susceptibility, such as for the dyslexia candidate genes ROBO1
) and KIAA0319 (
). Furthermore, despite an effort
to identify new cSNPs that might provide a simple functional
explanation for the susceptibility at this locus, none of the
observed coding changes in MRPL19 and C2ORF3 were
associated with dyslexia (Supplementary Material, Table S1).
Further support for the involvement of either MRPL19 or
C2ORF3 or both in dyslexia was obtained by correlating
their expression with the previously proposed dyslexia
candidate genes DYX1C1 (
), DCDC2 (
), KIAA0319 (
and ROBO1 (
). Our quantitative expression analysis
across the different brain regions showed high expression of
MRPL19 and C2ORF3 in all brain areas tested, and abundant
expression in regions implicated in reading by functional and
imaging methods such as the inferior frontal and temporal
occipital area; the superior temporal, parietal temporal and
middle temporal – middle occipital gyri (
). The expression
of both C2ORF3 and MRPL19 correlated strongly with the
other dyslexia candidate genes. In contrast, FLJ13391
showed a very different pattern of expression than any of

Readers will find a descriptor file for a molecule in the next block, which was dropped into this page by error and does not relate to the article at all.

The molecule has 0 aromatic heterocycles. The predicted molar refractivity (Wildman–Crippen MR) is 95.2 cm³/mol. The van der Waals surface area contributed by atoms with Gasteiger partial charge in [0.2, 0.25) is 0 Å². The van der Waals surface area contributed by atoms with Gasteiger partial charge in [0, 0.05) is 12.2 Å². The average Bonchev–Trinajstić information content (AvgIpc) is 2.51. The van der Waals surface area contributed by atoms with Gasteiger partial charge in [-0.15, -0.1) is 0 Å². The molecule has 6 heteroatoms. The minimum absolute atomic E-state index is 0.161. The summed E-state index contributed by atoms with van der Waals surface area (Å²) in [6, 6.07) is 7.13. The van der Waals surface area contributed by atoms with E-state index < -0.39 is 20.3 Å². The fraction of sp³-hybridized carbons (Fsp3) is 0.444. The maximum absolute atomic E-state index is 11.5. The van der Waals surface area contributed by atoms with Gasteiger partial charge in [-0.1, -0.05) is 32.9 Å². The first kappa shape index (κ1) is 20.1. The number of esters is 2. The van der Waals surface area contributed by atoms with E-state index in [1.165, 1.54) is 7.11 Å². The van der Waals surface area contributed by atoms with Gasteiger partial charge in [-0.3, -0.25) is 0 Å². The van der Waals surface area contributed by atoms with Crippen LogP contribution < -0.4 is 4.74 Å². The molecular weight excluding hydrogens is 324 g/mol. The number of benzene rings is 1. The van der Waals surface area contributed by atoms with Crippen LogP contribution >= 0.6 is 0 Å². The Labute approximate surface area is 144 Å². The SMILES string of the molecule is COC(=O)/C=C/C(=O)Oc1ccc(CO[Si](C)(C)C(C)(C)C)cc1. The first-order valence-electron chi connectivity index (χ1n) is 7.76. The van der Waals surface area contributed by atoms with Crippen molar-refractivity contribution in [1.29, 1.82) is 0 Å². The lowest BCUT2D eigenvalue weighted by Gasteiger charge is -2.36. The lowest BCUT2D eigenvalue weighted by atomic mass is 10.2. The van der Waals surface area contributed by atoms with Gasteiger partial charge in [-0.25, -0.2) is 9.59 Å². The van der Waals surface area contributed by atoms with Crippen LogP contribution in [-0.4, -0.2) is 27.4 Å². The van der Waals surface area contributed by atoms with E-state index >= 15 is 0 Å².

the other genes studied, and therefore is considered as a
much less likely candidate for dyslexia susceptibility at the
Finally, an evolutionary analysis revealed high levels of
variation in C2ORF3 in primate and non-primate species.
An accelerated rate of protein evolution in primates, especially
in the human lineage, has been shown for a number of genes
important for nervous system development and function
). Positive selection during recent human evolution
was suggested for FOXP2 (26), and the selection pressure
was also found to be different for ROBO1 between the
human, chimpanzee and gorilla branches when compared
with the orangutan (
) although ROBO1 has been proposed
to be a slowly evolving gene due to the large excess of
silent changes in each primate lineage (
). A test for
heterogeneity among the primate species revealed no evidence of
change in the selection pressure during primate evolution of
MRPL19 and C2ORF3. The relatively low dN/dS ratios
estimated for C2ORF3 in this study are consistent with previous
reports of low dN/dS ratios for nervous system genes (
However, the stringent definition of adaptive evolution,
v . 1, in estimations of selection pressure may be misleading
for many genes expressed in brain as low v-values may mask
signs of adaptive evolution. Furthermore, we report a nearly
equal proportion of synonymous to non-synonymous
substitutions in primate C2ORF3 (50% and 45% synonymous